The first "8th generation" Intel Core processors roll out today and include four 15W U-series mobile processors.
Prior generation U-series parts have had two cores, four threads; these new chips double that to four cores and eight threads. They also bump up the maximum clock speed to as much as 4.2GHz, though the base clock speed is sharply down at 1.9GHz for the top end part (compared to the 7th generation's 2.8GHz). But beyond those changes, there's little to say about the new chips, because in a lot of ways, the new chips aren't really new.
- i7-8650U: 1.9 GHz, 4 cores, 8 threads, 8 MB cache, GHz 1150 HZ Maximum GPU clock.
- i7-8550U: 1.8 GHz, 4 cores, 8 threads, 8 MB cache, GHz 1150 HZ Maximum GPU clock
- i5-8350U: 1.7 GHz, 4 cores, 8 threads, 6 MB cache, GHz 1100 HZ Maximum GPU clock
- i5-8350U: 1.6 GHz, 4 cores, 8 threads, 6 MB cache, GHz 1100 HZ Maximum GPU clock
The architecture of these parts, both for their CPU and their integrated GPU, is the same as "7th generation" Kaby Lake. In fact, Intel calls the architecture of these chips "Kaby Lake refresh." The new chips continue to be built on Intel's "14nm+" manufacturing process, albeit a somewhat refined one.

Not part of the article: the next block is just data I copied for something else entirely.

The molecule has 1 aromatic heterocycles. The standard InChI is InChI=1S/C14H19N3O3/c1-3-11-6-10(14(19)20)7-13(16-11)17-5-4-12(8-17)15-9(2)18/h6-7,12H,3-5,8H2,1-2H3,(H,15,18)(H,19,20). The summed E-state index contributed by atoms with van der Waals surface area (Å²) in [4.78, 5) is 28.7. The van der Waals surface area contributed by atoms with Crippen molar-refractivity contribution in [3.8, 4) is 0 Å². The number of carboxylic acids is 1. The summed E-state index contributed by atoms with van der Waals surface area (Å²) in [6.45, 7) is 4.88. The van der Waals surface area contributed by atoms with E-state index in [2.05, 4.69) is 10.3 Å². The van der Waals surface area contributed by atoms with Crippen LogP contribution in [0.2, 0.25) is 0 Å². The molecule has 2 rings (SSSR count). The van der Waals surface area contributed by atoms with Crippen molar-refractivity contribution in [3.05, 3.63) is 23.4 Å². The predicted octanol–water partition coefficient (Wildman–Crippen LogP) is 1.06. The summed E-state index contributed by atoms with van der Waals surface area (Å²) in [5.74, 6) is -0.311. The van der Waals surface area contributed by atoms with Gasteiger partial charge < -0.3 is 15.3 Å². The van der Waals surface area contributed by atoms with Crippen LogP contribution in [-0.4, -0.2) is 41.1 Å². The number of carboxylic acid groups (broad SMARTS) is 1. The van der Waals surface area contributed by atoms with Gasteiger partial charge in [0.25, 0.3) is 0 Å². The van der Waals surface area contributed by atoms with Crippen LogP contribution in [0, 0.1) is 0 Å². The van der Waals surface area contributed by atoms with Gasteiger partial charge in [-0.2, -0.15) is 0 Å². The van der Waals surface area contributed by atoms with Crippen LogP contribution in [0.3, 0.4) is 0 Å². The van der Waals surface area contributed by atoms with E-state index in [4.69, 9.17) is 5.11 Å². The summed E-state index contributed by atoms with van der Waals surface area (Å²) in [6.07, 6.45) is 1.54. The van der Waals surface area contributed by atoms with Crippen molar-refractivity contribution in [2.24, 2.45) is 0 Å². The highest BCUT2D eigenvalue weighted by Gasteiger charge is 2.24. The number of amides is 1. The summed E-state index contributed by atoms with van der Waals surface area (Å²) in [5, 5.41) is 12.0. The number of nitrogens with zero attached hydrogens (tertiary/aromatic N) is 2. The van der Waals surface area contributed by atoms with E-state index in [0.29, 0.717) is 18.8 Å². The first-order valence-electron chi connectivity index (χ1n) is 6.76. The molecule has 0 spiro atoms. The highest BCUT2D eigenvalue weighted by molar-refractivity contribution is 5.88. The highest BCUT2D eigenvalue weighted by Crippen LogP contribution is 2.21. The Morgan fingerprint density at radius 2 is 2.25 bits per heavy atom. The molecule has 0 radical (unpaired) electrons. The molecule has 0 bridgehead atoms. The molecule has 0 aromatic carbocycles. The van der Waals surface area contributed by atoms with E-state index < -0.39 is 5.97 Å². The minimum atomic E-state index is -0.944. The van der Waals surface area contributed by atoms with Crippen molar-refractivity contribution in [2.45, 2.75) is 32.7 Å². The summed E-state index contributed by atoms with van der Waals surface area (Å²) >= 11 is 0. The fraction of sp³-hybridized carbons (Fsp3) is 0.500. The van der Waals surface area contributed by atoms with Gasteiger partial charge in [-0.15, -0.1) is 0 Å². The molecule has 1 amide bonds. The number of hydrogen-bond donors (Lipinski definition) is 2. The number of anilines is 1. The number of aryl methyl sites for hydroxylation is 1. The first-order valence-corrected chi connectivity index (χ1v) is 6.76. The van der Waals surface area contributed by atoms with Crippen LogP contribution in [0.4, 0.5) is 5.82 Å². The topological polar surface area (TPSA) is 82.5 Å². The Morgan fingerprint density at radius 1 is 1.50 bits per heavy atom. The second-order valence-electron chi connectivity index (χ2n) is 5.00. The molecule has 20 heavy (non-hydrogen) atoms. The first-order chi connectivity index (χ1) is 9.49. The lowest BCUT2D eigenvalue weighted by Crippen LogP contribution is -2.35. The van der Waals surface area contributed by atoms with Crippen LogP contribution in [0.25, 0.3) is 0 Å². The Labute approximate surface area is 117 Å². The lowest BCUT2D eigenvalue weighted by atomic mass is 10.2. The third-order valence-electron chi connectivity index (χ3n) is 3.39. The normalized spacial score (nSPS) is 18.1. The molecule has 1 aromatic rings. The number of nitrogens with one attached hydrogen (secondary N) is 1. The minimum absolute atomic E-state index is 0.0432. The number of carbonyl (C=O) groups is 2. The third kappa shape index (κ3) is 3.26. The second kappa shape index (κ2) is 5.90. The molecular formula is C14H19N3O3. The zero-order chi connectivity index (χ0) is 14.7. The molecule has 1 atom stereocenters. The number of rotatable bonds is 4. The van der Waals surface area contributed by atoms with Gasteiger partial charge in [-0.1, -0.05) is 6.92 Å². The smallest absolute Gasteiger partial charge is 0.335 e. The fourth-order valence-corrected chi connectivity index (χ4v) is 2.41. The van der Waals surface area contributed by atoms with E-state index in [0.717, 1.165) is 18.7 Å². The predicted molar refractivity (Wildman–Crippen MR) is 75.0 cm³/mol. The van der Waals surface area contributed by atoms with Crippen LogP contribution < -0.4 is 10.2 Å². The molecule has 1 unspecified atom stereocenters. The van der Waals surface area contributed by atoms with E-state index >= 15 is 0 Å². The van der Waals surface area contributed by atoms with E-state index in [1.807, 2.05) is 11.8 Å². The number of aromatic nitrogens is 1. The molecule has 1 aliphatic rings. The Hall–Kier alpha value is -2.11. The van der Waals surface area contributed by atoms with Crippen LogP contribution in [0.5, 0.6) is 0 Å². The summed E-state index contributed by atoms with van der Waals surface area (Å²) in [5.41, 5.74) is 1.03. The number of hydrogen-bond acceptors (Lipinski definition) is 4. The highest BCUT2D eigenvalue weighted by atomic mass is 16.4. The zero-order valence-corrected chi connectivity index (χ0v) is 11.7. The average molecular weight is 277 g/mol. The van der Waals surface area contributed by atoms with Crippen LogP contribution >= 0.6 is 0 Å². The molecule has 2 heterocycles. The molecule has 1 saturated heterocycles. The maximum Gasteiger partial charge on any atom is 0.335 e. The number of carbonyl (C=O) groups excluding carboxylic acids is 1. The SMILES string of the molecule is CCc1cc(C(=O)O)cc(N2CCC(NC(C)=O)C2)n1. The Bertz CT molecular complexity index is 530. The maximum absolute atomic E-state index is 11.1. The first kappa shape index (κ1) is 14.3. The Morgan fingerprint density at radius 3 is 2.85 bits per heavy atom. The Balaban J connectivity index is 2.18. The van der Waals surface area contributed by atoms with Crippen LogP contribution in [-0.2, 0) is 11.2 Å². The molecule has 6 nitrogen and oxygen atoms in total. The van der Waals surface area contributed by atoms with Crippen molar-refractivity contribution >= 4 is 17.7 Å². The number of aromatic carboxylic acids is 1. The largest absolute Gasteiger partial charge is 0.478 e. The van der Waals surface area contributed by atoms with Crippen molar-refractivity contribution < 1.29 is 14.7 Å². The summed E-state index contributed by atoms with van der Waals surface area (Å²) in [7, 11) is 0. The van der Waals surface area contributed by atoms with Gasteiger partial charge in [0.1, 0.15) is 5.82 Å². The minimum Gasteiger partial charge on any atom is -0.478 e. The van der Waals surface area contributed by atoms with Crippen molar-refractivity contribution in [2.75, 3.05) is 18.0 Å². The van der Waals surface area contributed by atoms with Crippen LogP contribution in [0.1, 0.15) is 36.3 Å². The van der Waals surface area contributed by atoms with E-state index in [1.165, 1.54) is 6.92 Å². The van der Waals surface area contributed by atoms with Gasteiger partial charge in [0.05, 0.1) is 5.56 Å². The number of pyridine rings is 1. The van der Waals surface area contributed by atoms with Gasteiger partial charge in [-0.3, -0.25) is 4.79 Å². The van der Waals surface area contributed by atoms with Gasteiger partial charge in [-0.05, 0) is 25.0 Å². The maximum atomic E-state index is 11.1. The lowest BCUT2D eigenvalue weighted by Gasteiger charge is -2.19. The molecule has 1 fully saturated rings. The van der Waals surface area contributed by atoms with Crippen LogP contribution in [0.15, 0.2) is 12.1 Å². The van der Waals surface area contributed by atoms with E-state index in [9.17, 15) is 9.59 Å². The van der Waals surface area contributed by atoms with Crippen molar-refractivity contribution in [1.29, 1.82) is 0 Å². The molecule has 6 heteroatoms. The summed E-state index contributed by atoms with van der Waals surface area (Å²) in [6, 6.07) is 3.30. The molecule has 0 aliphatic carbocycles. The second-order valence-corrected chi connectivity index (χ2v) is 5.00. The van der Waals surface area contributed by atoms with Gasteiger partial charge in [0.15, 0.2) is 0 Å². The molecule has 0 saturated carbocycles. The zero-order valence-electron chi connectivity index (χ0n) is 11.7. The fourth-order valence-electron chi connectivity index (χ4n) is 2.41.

Earlier this year, Intel claimed that the new chips would add 30 percent performance over 7th generation parts; that number is now 40 percent. A total of 25 percent of that boost (in the SYSmark benchmark) comes from the doubled core and thread count.
"8th generation" desktop chips are expected in the fall. 45W H-series mobile processors and 4.5W Y-series mobile processors will also ship. At least some of these will be 10nm parts, implying that they're using the next generation Cannonlake architecture.